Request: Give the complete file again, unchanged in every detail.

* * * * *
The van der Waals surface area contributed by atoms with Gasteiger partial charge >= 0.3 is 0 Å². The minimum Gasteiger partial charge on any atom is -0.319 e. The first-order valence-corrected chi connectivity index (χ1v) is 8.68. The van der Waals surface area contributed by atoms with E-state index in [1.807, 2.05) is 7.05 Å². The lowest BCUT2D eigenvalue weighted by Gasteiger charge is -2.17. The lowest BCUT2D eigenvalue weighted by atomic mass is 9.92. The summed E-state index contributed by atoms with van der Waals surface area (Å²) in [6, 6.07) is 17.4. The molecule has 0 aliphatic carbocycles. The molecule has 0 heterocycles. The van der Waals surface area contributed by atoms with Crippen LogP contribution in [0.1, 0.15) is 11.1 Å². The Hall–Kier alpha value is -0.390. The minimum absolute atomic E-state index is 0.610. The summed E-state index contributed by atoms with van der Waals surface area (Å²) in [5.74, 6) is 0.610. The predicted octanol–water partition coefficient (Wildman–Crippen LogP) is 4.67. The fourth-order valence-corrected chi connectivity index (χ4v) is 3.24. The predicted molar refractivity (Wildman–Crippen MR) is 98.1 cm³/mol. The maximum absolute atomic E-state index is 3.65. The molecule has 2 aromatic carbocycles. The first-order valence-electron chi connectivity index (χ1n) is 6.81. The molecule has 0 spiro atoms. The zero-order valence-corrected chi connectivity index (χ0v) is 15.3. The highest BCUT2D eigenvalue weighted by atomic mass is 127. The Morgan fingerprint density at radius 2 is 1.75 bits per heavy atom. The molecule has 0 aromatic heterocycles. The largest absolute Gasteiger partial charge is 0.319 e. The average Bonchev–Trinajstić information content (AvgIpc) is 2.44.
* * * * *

The van der Waals surface area contributed by atoms with Gasteiger partial charge >= 0.3 is 0 Å². The minimum Gasteiger partial charge on any atom is -0.319 e. The first-order valence-corrected chi connectivity index (χ1v) is 8.68. The van der Waals surface area contributed by atoms with E-state index in [1.807, 2.05) is 7.05 Å². The lowest BCUT2D eigenvalue weighted by Gasteiger charge is -2.17. The lowest BCUT2D eigenvalue weighted by atomic mass is 9.92. The summed E-state index contributed by atoms with van der Waals surface area (Å²) in [6, 6.07) is 17.4. The molecule has 0 aliphatic carbocycles. The molecule has 0 heterocycles. The van der Waals surface area contributed by atoms with Crippen LogP contribution in [0.1, 0.15) is 11.1 Å². The Hall–Kier alpha value is -0.390. The minimum absolute atomic E-state index is 0.610. The summed E-state index contributed by atoms with van der Waals surface area (Å²) in [5.74, 6) is 0.610. The predicted octanol–water partition coefficient (Wildman–Crippen LogP) is 4.67. The fourth-order valence-corrected chi connectivity index (χ4v) is 3.24. The predicted molar refractivity (Wildman–Crippen MR) is 98.1 cm³/mol. The maximum absolute atomic E-state index is 3.65. The molecule has 2 aromatic carbocycles. The first-order valence-electron chi connectivity index (χ1n) is 6.81. The molecule has 0 spiro atoms. The zero-order valence-corrected chi connectivity index (χ0v) is 15.3. The highest BCUT2D eigenvalue weighted by atomic mass is 127. The Morgan fingerprint density at radius 2 is 1.75 bits per heavy atom. The molecule has 0 aromatic heterocycles. The largest absolute Gasteiger partial charge is 0.319 e. The average Bonchev–Trinajstić information content (AvgIpc) is 2.44.